The Great Clam
The following is but one example of a Ni’Jal creation myth. There are hundreds of variations and hundreds of completely different myths.
At the start was darkness, a fullness of emptiness. It was not cold, but empty of heat. It was not dark, but empty of light and it was within this night-dark fullness that Sanggai swam. Not in the waters below, but in the waters above he swam. To and fro he swam, happy and content for he had no need to create or have others with him. He was an island unto himself, a rock.
As he swam, he dragged a fishing line behind and below; in the waters below did he troll. In this way he angled and created the ocean fish as he swam. The creator did not think about what he would create, he simply created. There was little thought and little planning, but in this, all things came to be.
Soon, Sanggai had a thought, he would create offspring, but was concerned that his children might disturb him, distract him and stop him from swimming freely in the darkness (he was also concerned that if he created his children they would then have to create light and that he would be unable to swim in the darkness or void of light). As he mused about this, his angling line caught on a shellfish below. In amusement, the creator pulled up the shellfish and found a clam had been snagged by his hook. He smiled, for he now had a plan.
The world of his offspring would be a clam. A giant clam, but still a clam. The top half of the clam was his son, the Sky Father, the bottom half was his daughter, the Earth Mother. This he created, and then he left. It was by Sanggai that all things were created, but only the first two were directly created.
Having lost their father, the brother and sister cleaved to one another for warmth, protection and companionship, for unlike their father, the two craved company and loved one another. It was from their love that their offspring grew. For as they dreamed, the children gods were born. First came the god of wind; then the great squid, god of the sea; then the mighty tree, god of the forest; the great ray, god of sea creatures; closely followed by the great boar, god of food; and soon the god of peace. It was sometime later that the god of war came into being and the only one to bear a name, Milchama. Nobody knows where Milchama came from or whose child he truly was, but he has been as long as men remember.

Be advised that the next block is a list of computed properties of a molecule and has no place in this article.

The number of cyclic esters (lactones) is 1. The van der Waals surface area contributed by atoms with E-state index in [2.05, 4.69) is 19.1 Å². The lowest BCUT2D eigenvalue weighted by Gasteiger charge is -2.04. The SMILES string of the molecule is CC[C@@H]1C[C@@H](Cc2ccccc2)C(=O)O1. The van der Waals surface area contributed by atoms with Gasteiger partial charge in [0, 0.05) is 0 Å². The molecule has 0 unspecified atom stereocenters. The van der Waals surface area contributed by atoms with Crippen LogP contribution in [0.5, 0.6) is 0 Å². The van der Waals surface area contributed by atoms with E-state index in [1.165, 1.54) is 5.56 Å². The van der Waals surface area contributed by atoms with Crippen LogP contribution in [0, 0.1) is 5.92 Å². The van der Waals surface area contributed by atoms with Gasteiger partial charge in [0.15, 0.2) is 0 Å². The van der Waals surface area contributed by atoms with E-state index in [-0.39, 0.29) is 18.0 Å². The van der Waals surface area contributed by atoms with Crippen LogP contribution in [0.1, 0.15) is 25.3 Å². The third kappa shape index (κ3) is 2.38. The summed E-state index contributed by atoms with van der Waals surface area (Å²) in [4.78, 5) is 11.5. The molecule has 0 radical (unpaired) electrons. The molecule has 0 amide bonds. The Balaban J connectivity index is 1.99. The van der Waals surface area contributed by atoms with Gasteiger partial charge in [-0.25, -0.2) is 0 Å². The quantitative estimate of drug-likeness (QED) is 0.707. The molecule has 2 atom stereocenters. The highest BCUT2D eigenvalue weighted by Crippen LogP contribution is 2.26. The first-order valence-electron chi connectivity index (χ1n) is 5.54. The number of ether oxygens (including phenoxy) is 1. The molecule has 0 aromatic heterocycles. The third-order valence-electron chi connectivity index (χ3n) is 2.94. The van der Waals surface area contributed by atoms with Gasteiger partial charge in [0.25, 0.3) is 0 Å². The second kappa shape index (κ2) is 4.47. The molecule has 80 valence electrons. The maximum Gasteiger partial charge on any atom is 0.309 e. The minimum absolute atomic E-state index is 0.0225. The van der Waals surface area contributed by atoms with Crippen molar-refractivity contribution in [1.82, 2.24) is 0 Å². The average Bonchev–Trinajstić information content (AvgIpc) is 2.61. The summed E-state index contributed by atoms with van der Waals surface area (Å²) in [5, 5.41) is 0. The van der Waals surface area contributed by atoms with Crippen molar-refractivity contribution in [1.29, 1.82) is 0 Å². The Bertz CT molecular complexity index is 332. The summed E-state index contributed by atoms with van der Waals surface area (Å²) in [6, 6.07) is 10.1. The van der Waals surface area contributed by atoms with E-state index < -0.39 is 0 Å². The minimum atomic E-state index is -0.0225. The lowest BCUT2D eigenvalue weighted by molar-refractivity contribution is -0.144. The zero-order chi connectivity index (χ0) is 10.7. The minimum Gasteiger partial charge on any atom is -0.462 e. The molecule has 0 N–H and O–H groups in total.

Soon the children began to grumble, for as they practiced their crafts, the confines of the shell became unbearable. The children first approached the wind-god and bade him, as firstborn, to ask their parents for freedom, but the wind-god, being wisest of them all refused for he knew his parents loved each other and their separation would be painful. The children moved to the second born, the great squid, who wanted the freedom as much as the rest of them, so he took his great arms and tried to push his Sky-father apart from his Earth-mother. He was unsuccessful. Though he was strong, he was not strong enough. The god of land food and god of ocean food tried but were also unsuccessful. Milchama suggested that the children kill their parents and then pry them apart, but the others would not hear of it. And so, they turned to their last hope, the third born, the mighty tree, god of the forest.
With great patience and endurance the great tree planted himself firmly in the earth-mothers shell and slowly began to reach for the Sky-father. Eventually he reached the upper shell, but he did not stop; he continued to stretch, to grow and with time, the god of the forest was successful. He pried apart the Sky-father and Earth-mother and widened the gap until all the children could escape and be free. Sadly, the Sky-father and Earth-mother were forever separated and could never rejoin in their loving embrace.
The god of wind was furious with his brothers. He railed and screamed and blew against them causing the great hurricanes and storms. He raged against his brother the great squid trying to find him and causing the great waves that destroy the coastline. He drove against the great boar tearing out foliage and lesser trees in his desire to avenge his mother and father’s pain. But most of all, he moved against the great tree, bringing lightning and storms to bear upon the forest of great trees, all but destroying them and leaving the god of forest weak and frail. It is to this day that the trees that grow in the swamplands are small frail things. With time the wind grew closer to the god of peace and stopped his angry tantrums, but even today, when he remembers the pain his parents felt, he once again rages against his brothers and their offspring.
It is said that every night the Sky-Father cries for his beloved, and in the morning the land is damp with the dew of his tears. It is also said that the morning mists are the Earth-Mothers sighs of sadness as she thinks of her beloved, now separated from her embrace.